“Cortisol works with epinephrine (adrenaline) to create memories of short-term emotional events…and may originate as a means to remember what to avoid in the future. However, long-term exposure to cortisol damages cells in the hippocampus; this damage results in impaired learning. Furthermore, cortisol inhibits memory retrieval of already stored information.” 4 

This is important to know because when the brain is deprived of oxygen (i.e., when a dog pulls on the leash and puts pressure on his windpipe), cortisol is released. Meaning the dog could potentially have a harder time focusing and remembering previously learned behaviours thereby making your training sessions more difficult.

The Front Clip Harness Debate 
There is some debate on whether front-clip “no-pull” harnesses are detrimental to a dogs gait. This is based on a gait analysis study done by Dr. Christine Zink which found that dogs in these harnesses bore less weight on their front legs then they normally would wearing a harness. She was especially concerned with the risk this posed for canine athlete.

The bottom line is that the best way to stop your dog from pulling while on a leash is to train it not to pull. Dr. Zink also recommends training as the best method, and recommend using a back clip harness to secure your pet.

Pat Miller, CBCC-KA, CPDT-KA, comments, “I am a dog trainer/behavior professional with a very specialized concern about helping dogs be well-mannered companions to their humans. I agree that the way to get a dog to stop pulling is to train it. No-pull harnesses provide, in my experience, the least harmful way to give many owners the window of opportunity to reinforce –and thereby train – polite leash walking. An owner can’t train a dog to walk on leash if she is getting dragged off her feet.” 5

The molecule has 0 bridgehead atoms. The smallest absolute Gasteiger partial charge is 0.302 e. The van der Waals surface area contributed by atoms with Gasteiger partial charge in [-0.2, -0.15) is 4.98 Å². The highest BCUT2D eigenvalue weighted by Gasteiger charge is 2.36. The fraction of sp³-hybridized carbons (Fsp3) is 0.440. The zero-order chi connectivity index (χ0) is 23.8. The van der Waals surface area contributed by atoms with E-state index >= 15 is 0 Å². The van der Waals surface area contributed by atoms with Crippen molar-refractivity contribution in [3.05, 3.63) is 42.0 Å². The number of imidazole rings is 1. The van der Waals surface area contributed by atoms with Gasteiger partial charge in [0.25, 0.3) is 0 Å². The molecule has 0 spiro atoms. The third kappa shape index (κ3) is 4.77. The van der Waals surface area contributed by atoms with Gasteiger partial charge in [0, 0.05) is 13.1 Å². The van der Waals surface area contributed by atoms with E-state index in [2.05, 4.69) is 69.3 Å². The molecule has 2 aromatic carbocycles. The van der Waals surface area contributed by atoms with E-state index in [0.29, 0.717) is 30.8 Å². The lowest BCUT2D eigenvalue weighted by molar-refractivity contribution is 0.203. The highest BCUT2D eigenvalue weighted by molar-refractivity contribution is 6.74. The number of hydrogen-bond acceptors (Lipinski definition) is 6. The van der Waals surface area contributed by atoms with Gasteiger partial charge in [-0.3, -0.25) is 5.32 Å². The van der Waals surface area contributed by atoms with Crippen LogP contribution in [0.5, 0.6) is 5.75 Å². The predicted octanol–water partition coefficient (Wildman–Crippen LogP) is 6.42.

Bottom Line

Overall, the recommendation is to walk your pet in a harness or off leash to minimize risk. Also using a shock absorbing leash can help reduce jarring of your pet and your shoulder.

I walk my dogs in harnesses that have both a front and back clip so I can move their leash attachments as I see necessary, I also strive to bring them to places they can be off leash as much as possible (because it’s just easier with three of them and a baby). Collars can be useful for identification and beautification purposes but are perhaps not the best option for restraining a dog.

*A quick note to those people who say that choke, prong, or martingale collars only cause damage if they are not used correctly…
Whenever I bring this topic up, I always get someone who says this. They will argue that dogs walking in these collars pull less than dogs walked in regular collars. My response is that even one or two “corrections” with these tools can cause irreversible damage (see Dr. Peter Dobias’ article for more info).

I hope you found this helpful. As always my only goal is to provide pet owners with information so they can make educated decisions for their pets. Let me know your thoughts in the comment section below!


  1. Dodds, Jean. “The Canine Thyroid Epidemic”